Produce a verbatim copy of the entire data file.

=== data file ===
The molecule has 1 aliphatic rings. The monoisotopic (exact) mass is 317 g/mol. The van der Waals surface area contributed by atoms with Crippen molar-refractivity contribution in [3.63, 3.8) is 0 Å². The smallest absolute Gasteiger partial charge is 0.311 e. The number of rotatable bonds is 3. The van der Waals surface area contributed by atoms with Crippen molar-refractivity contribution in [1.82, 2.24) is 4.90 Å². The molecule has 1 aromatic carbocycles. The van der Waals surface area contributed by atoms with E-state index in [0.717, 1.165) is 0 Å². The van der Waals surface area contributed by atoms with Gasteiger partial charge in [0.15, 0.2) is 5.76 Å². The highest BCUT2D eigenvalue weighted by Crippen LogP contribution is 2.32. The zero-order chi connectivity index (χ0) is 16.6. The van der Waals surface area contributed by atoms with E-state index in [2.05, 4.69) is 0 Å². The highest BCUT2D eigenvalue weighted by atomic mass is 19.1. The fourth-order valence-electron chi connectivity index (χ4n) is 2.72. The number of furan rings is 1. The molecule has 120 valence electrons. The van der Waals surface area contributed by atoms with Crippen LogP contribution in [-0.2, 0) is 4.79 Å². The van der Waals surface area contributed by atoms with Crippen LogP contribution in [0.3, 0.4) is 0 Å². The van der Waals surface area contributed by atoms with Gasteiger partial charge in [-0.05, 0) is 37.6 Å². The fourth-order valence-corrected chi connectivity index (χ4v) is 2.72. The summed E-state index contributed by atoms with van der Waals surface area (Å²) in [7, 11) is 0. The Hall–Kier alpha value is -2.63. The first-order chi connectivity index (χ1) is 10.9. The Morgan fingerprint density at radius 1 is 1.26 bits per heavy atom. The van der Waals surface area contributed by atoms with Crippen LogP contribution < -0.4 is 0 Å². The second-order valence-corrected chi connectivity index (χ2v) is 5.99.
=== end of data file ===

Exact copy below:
The molecule has 1 aliphatic rings. The monoisotopic (exact) mass is 317 g/mol. The van der Waals surface area contributed by atoms with Crippen molar-refractivity contribution in [3.63, 3.8) is 0 Å². The smallest absolute Gasteiger partial charge is 0.311 e. The number of rotatable bonds is 3. The van der Waals surface area contributed by atoms with Crippen molar-refractivity contribution in [1.82, 2.24) is 4.90 Å². The molecule has 1 aromatic carbocycles. The van der Waals surface area contributed by atoms with E-state index in [0.717, 1.165) is 0 Å². The van der Waals surface area contributed by atoms with Gasteiger partial charge in [0.15, 0.2) is 5.76 Å². The highest BCUT2D eigenvalue weighted by Crippen LogP contribution is 2.32. The zero-order chi connectivity index (χ0) is 16.6. The van der Waals surface area contributed by atoms with E-state index in [2.05, 4.69) is 0 Å². The highest BCUT2D eigenvalue weighted by atomic mass is 19.1. The fourth-order valence-electron chi connectivity index (χ4n) is 2.72. The number of furan rings is 1. The molecule has 120 valence electrons. The van der Waals surface area contributed by atoms with Crippen LogP contribution in [-0.2, 0) is 4.79 Å². The van der Waals surface area contributed by atoms with Crippen LogP contribution in [0.3, 0.4) is 0 Å². The van der Waals surface area contributed by atoms with Gasteiger partial charge in [-0.05, 0) is 37.6 Å². The fourth-order valence-corrected chi connectivity index (χ4v) is 2.72. The summed E-state index contributed by atoms with van der Waals surface area (Å²) in [7, 11) is 0. The Hall–Kier alpha value is -2.63. The first-order chi connectivity index (χ1) is 10.9. The Morgan fingerprint density at radius 1 is 1.26 bits per heavy atom. The van der Waals surface area contributed by atoms with Crippen LogP contribution < -0.4 is 0 Å². The second-order valence-corrected chi connectivity index (χ2v) is 5.99.